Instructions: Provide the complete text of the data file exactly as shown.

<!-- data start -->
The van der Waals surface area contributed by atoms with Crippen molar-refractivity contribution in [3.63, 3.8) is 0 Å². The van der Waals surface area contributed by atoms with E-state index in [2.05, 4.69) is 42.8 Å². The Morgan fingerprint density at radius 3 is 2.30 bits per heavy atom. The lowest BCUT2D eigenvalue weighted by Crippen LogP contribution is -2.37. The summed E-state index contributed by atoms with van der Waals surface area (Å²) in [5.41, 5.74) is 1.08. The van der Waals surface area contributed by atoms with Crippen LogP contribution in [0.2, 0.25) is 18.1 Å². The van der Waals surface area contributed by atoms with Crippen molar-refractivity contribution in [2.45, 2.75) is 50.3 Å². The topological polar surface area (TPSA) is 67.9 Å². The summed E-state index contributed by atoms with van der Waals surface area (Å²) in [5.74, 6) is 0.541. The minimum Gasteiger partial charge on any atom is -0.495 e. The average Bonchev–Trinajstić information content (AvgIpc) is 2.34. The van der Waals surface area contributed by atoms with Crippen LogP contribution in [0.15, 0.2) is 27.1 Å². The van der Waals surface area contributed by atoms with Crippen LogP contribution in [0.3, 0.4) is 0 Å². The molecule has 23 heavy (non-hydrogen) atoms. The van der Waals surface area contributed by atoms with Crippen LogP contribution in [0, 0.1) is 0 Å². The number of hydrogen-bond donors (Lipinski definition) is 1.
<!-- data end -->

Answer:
The van der Waals surface area contributed by atoms with Crippen molar-refractivity contribution in [3.63, 3.8) is 0 Å². The van der Waals surface area contributed by atoms with E-state index in [2.05, 4.69) is 42.8 Å². The Morgan fingerprint density at radius 3 is 2.30 bits per heavy atom. The lowest BCUT2D eigenvalue weighted by Crippen LogP contribution is -2.37. The summed E-state index contributed by atoms with van der Waals surface area (Å²) in [5.41, 5.74) is 1.08. The van der Waals surface area contributed by atoms with Crippen LogP contribution in [0.2, 0.25) is 18.1 Å². The van der Waals surface area contributed by atoms with Crippen molar-refractivity contribution in [2.45, 2.75) is 50.3 Å². The topological polar surface area (TPSA) is 67.9 Å². The summed E-state index contributed by atoms with van der Waals surface area (Å²) in [5.74, 6) is 0.541. The minimum Gasteiger partial charge on any atom is -0.495 e. The average Bonchev–Trinajstić information content (AvgIpc) is 2.34. The van der Waals surface area contributed by atoms with Crippen LogP contribution in [0.15, 0.2) is 27.1 Å². The van der Waals surface area contributed by atoms with Crippen LogP contribution in [0.3, 0.4) is 0 Å². The molecule has 23 heavy (non-hydrogen) atoms. The van der Waals surface area contributed by atoms with Crippen LogP contribution in [0, 0.1) is 0 Å². The number of hydrogen-bond donors (Lipinski definition) is 1.